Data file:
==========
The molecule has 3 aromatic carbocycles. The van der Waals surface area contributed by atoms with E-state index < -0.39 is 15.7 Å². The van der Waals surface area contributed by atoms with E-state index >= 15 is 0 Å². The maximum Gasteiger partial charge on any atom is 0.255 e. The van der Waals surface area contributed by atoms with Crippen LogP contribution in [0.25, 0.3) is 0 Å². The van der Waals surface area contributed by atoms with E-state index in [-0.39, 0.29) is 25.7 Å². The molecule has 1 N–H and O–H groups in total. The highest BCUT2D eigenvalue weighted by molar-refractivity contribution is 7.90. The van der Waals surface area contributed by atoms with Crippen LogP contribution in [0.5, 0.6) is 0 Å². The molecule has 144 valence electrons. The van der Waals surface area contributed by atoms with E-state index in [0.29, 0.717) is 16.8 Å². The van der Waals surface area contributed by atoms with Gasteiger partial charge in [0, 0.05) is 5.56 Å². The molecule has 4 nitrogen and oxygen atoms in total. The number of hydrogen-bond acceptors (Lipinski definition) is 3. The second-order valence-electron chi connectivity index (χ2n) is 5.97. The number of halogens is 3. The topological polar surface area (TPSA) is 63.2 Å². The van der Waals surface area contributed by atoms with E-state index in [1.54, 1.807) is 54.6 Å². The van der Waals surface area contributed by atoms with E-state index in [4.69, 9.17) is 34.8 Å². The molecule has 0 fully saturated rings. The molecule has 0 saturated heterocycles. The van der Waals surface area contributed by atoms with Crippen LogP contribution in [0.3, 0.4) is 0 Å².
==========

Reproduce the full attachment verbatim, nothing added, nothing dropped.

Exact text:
The molecule has 3 aromatic carbocycles. The van der Waals surface area contributed by atoms with E-state index < -0.39 is 15.7 Å². The van der Waals surface area contributed by atoms with E-state index >= 15 is 0 Å². The maximum Gasteiger partial charge on any atom is 0.255 e. The van der Waals surface area contributed by atoms with Crippen LogP contribution in [0.25, 0.3) is 0 Å². The van der Waals surface area contributed by atoms with E-state index in [-0.39, 0.29) is 25.7 Å². The molecule has 1 N–H and O–H groups in total. The highest BCUT2D eigenvalue weighted by molar-refractivity contribution is 7.90. The van der Waals surface area contributed by atoms with Crippen LogP contribution in [0.5, 0.6) is 0 Å². The molecule has 144 valence electrons. The van der Waals surface area contributed by atoms with E-state index in [0.29, 0.717) is 16.8 Å². The van der Waals surface area contributed by atoms with Gasteiger partial charge in [0, 0.05) is 5.56 Å². The molecule has 4 nitrogen and oxygen atoms in total. The number of hydrogen-bond acceptors (Lipinski definition) is 3. The second-order valence-electron chi connectivity index (χ2n) is 5.97. The number of halogens is 3. The topological polar surface area (TPSA) is 63.2 Å². The van der Waals surface area contributed by atoms with E-state index in [1.54, 1.807) is 54.6 Å². The van der Waals surface area contributed by atoms with E-state index in [4.69, 9.17) is 34.8 Å². The molecule has 0 fully saturated rings. The molecule has 0 saturated heterocycles. The van der Waals surface area contributed by atoms with Crippen LogP contribution in [0.3, 0.4) is 0 Å².